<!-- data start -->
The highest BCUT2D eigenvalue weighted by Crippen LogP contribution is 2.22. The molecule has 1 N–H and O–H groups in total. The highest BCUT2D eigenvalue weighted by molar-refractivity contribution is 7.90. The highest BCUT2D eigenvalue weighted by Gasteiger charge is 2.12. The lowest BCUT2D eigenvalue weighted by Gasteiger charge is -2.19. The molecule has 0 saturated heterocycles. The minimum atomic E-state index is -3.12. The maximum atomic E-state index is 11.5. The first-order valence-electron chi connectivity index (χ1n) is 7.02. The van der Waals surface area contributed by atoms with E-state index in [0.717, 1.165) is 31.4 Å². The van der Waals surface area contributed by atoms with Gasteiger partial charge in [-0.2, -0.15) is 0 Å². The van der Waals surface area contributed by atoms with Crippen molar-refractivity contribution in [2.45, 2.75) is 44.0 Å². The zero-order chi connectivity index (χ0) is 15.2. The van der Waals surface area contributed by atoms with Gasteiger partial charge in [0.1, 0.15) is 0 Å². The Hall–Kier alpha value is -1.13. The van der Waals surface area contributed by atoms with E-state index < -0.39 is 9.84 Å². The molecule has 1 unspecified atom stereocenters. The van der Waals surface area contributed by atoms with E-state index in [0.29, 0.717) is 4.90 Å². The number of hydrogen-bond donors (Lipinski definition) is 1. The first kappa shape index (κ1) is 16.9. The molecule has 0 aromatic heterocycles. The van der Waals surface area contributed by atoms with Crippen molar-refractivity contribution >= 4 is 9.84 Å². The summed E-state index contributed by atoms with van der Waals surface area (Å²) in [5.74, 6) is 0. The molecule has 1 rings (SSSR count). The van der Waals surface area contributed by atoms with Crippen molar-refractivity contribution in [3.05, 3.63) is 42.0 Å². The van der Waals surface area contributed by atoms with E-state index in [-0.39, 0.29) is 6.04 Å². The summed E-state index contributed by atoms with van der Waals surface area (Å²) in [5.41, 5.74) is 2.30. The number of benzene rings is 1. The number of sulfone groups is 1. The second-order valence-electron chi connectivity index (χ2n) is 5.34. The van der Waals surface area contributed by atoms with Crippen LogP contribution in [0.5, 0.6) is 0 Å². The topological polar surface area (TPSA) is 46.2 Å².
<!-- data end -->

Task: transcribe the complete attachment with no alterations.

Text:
The highest BCUT2D eigenvalue weighted by Crippen LogP contribution is 2.22. The molecule has 1 N–H and O–H groups in total. The highest BCUT2D eigenvalue weighted by molar-refractivity contribution is 7.90. The highest BCUT2D eigenvalue weighted by Gasteiger charge is 2.12. The lowest BCUT2D eigenvalue weighted by Gasteiger charge is -2.19. The molecule has 0 saturated heterocycles. The minimum atomic E-state index is -3.12. The maximum atomic E-state index is 11.5. The first-order valence-electron chi connectivity index (χ1n) is 7.02. The van der Waals surface area contributed by atoms with E-state index in [0.717, 1.165) is 31.4 Å². The van der Waals surface area contributed by atoms with Gasteiger partial charge in [-0.2, -0.15) is 0 Å². The van der Waals surface area contributed by atoms with Crippen molar-refractivity contribution in [2.45, 2.75) is 44.0 Å². The zero-order chi connectivity index (χ0) is 15.2. The van der Waals surface area contributed by atoms with Gasteiger partial charge in [0.1, 0.15) is 0 Å². The Hall–Kier alpha value is -1.13. The van der Waals surface area contributed by atoms with E-state index < -0.39 is 9.84 Å². The molecule has 1 unspecified atom stereocenters. The van der Waals surface area contributed by atoms with E-state index in [0.29, 0.717) is 4.90 Å². The number of hydrogen-bond donors (Lipinski definition) is 1. The first kappa shape index (κ1) is 16.9. The molecule has 0 aromatic heterocycles. The van der Waals surface area contributed by atoms with Crippen molar-refractivity contribution >= 4 is 9.84 Å². The summed E-state index contributed by atoms with van der Waals surface area (Å²) in [5.74, 6) is 0. The molecule has 1 rings (SSSR count). The van der Waals surface area contributed by atoms with Crippen molar-refractivity contribution in [3.05, 3.63) is 42.0 Å². The van der Waals surface area contributed by atoms with E-state index in [-0.39, 0.29) is 6.04 Å². The summed E-state index contributed by atoms with van der Waals surface area (Å²) in [5.41, 5.74) is 2.30. The number of benzene rings is 1. The number of sulfone groups is 1. The second-order valence-electron chi connectivity index (χ2n) is 5.34. The van der Waals surface area contributed by atoms with Crippen LogP contribution in [0.5, 0.6) is 0 Å². The topological polar surface area (TPSA) is 46.2 Å².